Blu-ray Review: Bait

Bait Blu-raySTUDIO: Anchor Bay | DIRECTOR: Kimble Rendall | CAST: Xavier Samuel, Sharni Vinson, Alex Russell, Phoebe Tonkin, Julian McMahon
BLU-RAY & DVD RELEASE DATE: 9/18/2012 | PRICE: DVD $24.98, Blu-ray 3D/Blu-ray/DVD Combo $29.99
BONUSES: storyboard gallery
SPECS: R | 93 min. | Thriller | 1.78:1 widescreen | Dolby TrueHD 7.1/Dolby Digital 5.1 | Spanish subtitles

RATINGS (out of 5 dishes): Movie | Audio | Video | Overall

The Australian hungry shark thriller Bait is an acceptable genre entry that delivers what it can within its low-budget constraints and narrative confines, which pigeonhole it to essentially being a variation on Renny Harlin’s film Deep Blue Sea (1999), mashed-up a bit with Snakes on a Plane (2006) and the 2008 extraterrestrials-in-the-market indie Alien Raiders.

Bait 3D movie sceneThe too-long set-up introduces us to a group of people who are in the wrong beachside supermarket at the wrong time—a cutesy couple and their dog, a shapely shoplifter, a former lifeguard and his ex and a group of thieves led by the most recognizable name in the cast, Julian McMahon (TV’s Nip/Tuck). They’re all going about their business when a  freak tsunami hits and traps them inside the building, along with a pack of hungry sharks (a great white among them). As the ensemble begins to shrink, the survivors attempt to work together to find their way out of the market before getting eaten (and without redeeming any coupons).

Directed by Kimble Rendall and credited to six writers, including slick genre veteran Russell Mulcahay (Resident Evil: Extinction), Bait offers a bunch of scenarios wherein the waterlogged survivors navigate there way atop nearly-submerged supermarket shelves, lighting fixtures and parked cars. There are some cute wrinkles—one adventurous shopper creates a metallic shark-cage suit out of shopping carts—but the shark attacks (which appear every ten minutes or so) and inevitable in-fighting between the survivors are never very distinguished or clever.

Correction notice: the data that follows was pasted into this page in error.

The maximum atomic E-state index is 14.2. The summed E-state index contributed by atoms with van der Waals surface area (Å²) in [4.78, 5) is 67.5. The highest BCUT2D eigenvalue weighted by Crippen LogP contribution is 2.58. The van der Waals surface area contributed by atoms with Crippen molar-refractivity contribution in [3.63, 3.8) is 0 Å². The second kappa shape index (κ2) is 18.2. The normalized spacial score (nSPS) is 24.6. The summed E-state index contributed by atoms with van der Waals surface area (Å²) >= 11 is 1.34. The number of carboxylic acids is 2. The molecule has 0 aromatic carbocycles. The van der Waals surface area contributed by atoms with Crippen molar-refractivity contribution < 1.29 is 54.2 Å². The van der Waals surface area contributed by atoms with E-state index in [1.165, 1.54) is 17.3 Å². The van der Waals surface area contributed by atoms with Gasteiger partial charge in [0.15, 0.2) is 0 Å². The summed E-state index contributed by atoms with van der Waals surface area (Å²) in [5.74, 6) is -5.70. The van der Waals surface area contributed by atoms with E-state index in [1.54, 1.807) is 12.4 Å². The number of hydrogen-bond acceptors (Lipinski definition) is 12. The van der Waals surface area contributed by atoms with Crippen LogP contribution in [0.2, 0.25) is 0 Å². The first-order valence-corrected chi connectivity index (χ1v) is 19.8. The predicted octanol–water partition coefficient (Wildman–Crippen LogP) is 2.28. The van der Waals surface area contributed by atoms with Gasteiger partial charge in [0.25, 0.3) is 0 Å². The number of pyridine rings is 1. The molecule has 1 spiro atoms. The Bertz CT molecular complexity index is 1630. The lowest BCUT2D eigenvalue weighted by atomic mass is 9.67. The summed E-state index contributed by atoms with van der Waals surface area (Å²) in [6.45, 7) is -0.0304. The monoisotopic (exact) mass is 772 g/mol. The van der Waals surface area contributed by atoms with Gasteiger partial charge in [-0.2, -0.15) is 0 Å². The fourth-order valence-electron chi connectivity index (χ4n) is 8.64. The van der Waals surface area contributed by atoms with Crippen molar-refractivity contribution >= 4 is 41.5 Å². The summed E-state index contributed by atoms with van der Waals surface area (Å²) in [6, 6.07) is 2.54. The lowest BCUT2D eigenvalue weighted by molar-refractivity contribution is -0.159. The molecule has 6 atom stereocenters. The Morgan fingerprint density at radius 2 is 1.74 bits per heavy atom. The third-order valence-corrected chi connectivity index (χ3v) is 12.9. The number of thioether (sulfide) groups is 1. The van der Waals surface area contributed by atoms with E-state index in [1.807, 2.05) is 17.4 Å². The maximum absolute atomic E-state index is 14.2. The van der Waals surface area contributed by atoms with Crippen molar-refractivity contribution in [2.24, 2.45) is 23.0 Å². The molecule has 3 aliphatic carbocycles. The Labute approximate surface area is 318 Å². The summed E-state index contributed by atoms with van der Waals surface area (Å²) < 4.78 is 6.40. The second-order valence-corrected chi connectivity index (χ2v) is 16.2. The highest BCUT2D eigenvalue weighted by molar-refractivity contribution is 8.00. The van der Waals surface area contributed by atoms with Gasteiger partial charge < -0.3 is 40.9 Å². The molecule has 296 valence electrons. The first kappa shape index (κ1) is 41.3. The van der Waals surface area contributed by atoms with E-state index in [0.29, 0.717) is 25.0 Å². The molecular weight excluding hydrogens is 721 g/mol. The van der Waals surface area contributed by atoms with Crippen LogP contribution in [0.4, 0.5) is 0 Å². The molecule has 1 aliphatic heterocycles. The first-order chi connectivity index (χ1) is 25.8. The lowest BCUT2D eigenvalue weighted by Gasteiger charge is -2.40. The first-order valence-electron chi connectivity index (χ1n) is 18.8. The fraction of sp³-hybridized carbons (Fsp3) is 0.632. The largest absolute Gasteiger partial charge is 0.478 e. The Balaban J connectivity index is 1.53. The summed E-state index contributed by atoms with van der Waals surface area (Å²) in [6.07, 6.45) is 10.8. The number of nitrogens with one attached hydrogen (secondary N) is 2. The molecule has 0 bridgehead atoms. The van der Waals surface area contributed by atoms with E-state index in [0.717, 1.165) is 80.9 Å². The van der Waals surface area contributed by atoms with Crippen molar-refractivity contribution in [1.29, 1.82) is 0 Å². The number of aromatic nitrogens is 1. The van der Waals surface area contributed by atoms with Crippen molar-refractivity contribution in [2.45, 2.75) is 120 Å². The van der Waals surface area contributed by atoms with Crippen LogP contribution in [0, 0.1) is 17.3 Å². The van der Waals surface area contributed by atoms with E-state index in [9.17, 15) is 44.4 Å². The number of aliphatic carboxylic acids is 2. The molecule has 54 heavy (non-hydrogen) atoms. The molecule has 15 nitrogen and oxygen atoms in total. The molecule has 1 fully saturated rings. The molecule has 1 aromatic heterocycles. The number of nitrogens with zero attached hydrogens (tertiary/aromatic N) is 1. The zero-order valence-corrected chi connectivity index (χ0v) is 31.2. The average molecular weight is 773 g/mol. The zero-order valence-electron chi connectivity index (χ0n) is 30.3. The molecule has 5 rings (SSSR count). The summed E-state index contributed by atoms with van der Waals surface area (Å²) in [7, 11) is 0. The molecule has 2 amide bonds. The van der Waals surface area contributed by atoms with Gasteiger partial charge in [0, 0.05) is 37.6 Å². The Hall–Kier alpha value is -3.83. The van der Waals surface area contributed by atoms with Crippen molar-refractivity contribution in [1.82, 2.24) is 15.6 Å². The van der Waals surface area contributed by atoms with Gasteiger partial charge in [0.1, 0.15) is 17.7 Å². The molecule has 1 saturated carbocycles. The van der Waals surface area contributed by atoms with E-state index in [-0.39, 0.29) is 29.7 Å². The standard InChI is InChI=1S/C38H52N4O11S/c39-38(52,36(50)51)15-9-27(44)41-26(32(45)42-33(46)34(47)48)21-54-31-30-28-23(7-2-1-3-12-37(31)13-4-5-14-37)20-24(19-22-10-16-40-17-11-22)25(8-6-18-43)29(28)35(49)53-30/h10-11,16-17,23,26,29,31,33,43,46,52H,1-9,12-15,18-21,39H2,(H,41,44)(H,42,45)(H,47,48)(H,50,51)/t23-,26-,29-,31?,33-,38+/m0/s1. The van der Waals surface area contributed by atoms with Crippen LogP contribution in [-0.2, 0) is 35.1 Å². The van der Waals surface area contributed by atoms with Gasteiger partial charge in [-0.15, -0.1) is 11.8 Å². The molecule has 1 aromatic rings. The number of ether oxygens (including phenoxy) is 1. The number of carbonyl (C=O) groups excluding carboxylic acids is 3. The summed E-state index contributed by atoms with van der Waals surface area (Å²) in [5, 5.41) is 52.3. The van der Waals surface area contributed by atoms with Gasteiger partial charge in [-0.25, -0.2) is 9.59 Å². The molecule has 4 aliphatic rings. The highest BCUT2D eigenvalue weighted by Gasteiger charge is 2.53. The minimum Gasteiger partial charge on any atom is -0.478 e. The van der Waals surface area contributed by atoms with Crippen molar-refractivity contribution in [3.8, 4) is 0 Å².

The CGI visual effects are adequate for a movie with Bait’s budgetary restraints. Ironically, it’s the visualization of the sharks that are the weakest element here. That said, the tsumani itself and the subsequent flooding, explosions and crumbling walls in the submerged market look pretty good in their Blu-ray rendering. Maybe it looks even better its 3D version…

The only bonus feature on the Blu-ray is an extensive storyboard gallery that outlines Bait’s most prominent scenes. A quick featurette detailing the ins and outs of shooting on such watery (and fiery!) sets wouldn’t have hurt…

For undemanding viewers looking for a shark flick, there are plenty of weaker candidates out there (2-Headed Shark Attack, anyone?) and they could do a lot worse than taking a bite out of this bait.

 

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About Laurence

Founder and editor Laurence Lerman saw Alfred Hitchcock’s North by Northwest when he was 13 years old and that’s all it took. He has been writing about film and video for more than a quarter of a century for magazines, anthologies, websites and most recently, Video Business magazine, where he served as the Reviews Editor for 15 years.